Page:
Selecting a suitable material for the paver base is only one part of laying a solid foundation. The efficiency and durability of a paved area depend on the quality of the paver base. Taking your time is probably the most useful piece of advice for building a solid foundation.
It might seem counterproductive to put in so much time and effort preparing three base layers before laying pavers. The time and care you put into ensuring that your base layers are of the right thickness, density, and consistency will be well worth it.
With the right foundation, your pavers can continue to look great and perform well for up to twenty-five years. Base construction is not something to rush if you want to achieve spectacular results. Considering your attention to detail, here are some general guidelines to follow when laying pavers.
How do I Ensure that the Paver Base is Properly Set?
Get Started With Excavation
A few inches of digging are needed for the paver foundation. Make sure you won’t strike any pipes, wires, or other utilities when excavating. To schedule an assessment two or three days ahead of time, dial 811 to be connected to your state’s phone center.
Utilities indicated that you can begin digging a foundation. There are two goals for this excavation. It removes excess dirt and creates a bed for the pavers to rest in.
Vibrating plate compactors are essential for ensuring the safety of your subgrade soil. Loose soil and subgrade soil must be compacted before laying pavers, and the area must be cleared of any debris such as grass, roots, large rocks, or leaves. This provides a flat foundation for further construction.
The Proper Depth of Subgrade and Slope
Subgrades made from granular soils are durable and well-drained, but those made from clay soils are not. Subgrade thicknesses of seven inches for granular soil and nine inches for clay soil are therefore suggested by the Interlocking Concrete Pavement Institute. The stability of your foundation depends on your ability to match the depth of your excavation with the depth of your soil.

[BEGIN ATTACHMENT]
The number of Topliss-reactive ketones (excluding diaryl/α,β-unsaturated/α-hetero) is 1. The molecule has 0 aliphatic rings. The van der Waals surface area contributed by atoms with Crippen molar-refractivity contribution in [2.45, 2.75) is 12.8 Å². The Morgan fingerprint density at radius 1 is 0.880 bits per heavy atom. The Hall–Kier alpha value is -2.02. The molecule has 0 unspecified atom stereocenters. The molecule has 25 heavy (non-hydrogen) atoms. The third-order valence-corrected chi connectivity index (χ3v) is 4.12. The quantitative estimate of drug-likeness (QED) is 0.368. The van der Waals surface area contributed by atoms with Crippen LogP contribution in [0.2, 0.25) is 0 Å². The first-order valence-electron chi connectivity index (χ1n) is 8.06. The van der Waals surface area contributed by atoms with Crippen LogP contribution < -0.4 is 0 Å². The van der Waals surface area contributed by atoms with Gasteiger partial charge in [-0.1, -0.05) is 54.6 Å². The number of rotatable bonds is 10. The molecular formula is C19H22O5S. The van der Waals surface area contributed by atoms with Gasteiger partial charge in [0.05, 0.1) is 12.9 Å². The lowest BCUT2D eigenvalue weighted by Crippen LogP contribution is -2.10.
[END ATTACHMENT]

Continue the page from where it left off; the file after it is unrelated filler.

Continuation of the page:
Combine Crushed Stone with Sand
Using a sub-base of crushed stone that has been processed at a quarry and a base of washed concrete sand will ensure the finest possible paver installation. When combined with sand, the stability of crushed stone provides a workable, long-lasting base.
Pack Your Subbase Down In Stages
When constructing a subbase, it is best to lay down thin layers of crushed stone, compact them, and grade them downward. Your foundation’s strength will improve after compacting, and its ability to drain water will be preserved by grading it.
Get the Sub Base Level and Accurate
Subbase thickness is determined by the type of subgrade soil you are covering and the anticipated traffic loads of your paving stones. Clay soil needs a stronger subbase than granular soil would because it is weaker.
Absolute Evenness at the Bottom
Aim for a thickness of fewer than 1.5 inches when laying your concrete sand base. After the sand is spread, it must be leveled using a screed. The sand base can be made uniformly with the use of a variety of instruments.
Quick Paving Installation
After the base has been screeded, the pavers should be laid down carefully but rapidly. Leaving your base exposed to the elements overnight raises the possibility that it will be damaged by the wind, falling debris, or passing foot traffic. If you don’t act soon, you could end up losing more than just your foundation.